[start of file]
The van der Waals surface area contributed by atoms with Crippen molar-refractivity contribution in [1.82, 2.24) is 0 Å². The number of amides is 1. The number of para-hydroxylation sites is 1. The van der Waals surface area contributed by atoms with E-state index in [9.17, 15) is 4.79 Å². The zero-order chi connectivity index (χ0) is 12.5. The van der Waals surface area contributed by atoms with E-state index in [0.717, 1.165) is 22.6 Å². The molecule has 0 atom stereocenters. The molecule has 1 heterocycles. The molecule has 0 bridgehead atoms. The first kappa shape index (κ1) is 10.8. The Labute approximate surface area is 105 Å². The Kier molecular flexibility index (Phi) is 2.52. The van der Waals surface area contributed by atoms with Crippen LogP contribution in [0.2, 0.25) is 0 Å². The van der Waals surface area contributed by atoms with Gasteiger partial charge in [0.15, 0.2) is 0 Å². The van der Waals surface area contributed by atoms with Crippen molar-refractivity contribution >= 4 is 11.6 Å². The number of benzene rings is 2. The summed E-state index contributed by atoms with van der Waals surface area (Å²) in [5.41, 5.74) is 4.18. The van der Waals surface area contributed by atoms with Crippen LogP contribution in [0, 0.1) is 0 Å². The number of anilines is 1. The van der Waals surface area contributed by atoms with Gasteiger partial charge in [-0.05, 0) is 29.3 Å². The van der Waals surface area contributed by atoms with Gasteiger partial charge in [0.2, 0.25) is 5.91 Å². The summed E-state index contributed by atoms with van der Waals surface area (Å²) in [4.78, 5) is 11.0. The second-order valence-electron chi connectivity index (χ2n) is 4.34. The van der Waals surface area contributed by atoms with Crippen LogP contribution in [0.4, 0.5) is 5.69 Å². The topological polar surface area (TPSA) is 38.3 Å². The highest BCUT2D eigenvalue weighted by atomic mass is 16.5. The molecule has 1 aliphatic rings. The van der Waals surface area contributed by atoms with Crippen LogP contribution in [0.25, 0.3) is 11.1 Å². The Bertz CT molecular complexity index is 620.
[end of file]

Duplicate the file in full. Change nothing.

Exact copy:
The van der Waals surface area contributed by atoms with Crippen molar-refractivity contribution in [1.82, 2.24) is 0 Å². The number of amides is 1. The number of para-hydroxylation sites is 1. The van der Waals surface area contributed by atoms with E-state index in [9.17, 15) is 4.79 Å². The zero-order chi connectivity index (χ0) is 12.5. The van der Waals surface area contributed by atoms with E-state index in [0.717, 1.165) is 22.6 Å². The molecule has 0 atom stereocenters. The molecule has 1 heterocycles. The molecule has 0 bridgehead atoms. The first kappa shape index (κ1) is 10.8. The Labute approximate surface area is 105 Å². The Kier molecular flexibility index (Phi) is 2.52. The van der Waals surface area contributed by atoms with Crippen LogP contribution in [0.2, 0.25) is 0 Å². The van der Waals surface area contributed by atoms with Gasteiger partial charge in [0.15, 0.2) is 0 Å². The van der Waals surface area contributed by atoms with Crippen molar-refractivity contribution >= 4 is 11.6 Å². The number of benzene rings is 2. The summed E-state index contributed by atoms with van der Waals surface area (Å²) in [5.41, 5.74) is 4.18. The van der Waals surface area contributed by atoms with Crippen LogP contribution in [0, 0.1) is 0 Å². The number of anilines is 1. The van der Waals surface area contributed by atoms with Gasteiger partial charge in [-0.05, 0) is 29.3 Å². The van der Waals surface area contributed by atoms with Gasteiger partial charge in [0.2, 0.25) is 5.91 Å². The summed E-state index contributed by atoms with van der Waals surface area (Å²) in [4.78, 5) is 11.0. The second-order valence-electron chi connectivity index (χ2n) is 4.34. The van der Waals surface area contributed by atoms with Crippen LogP contribution in [0.4, 0.5) is 5.69 Å². The topological polar surface area (TPSA) is 38.3 Å². The highest BCUT2D eigenvalue weighted by atomic mass is 16.5. The molecule has 1 aliphatic rings. The van der Waals surface area contributed by atoms with Crippen LogP contribution in [0.25, 0.3) is 11.1 Å². The Bertz CT molecular complexity index is 620.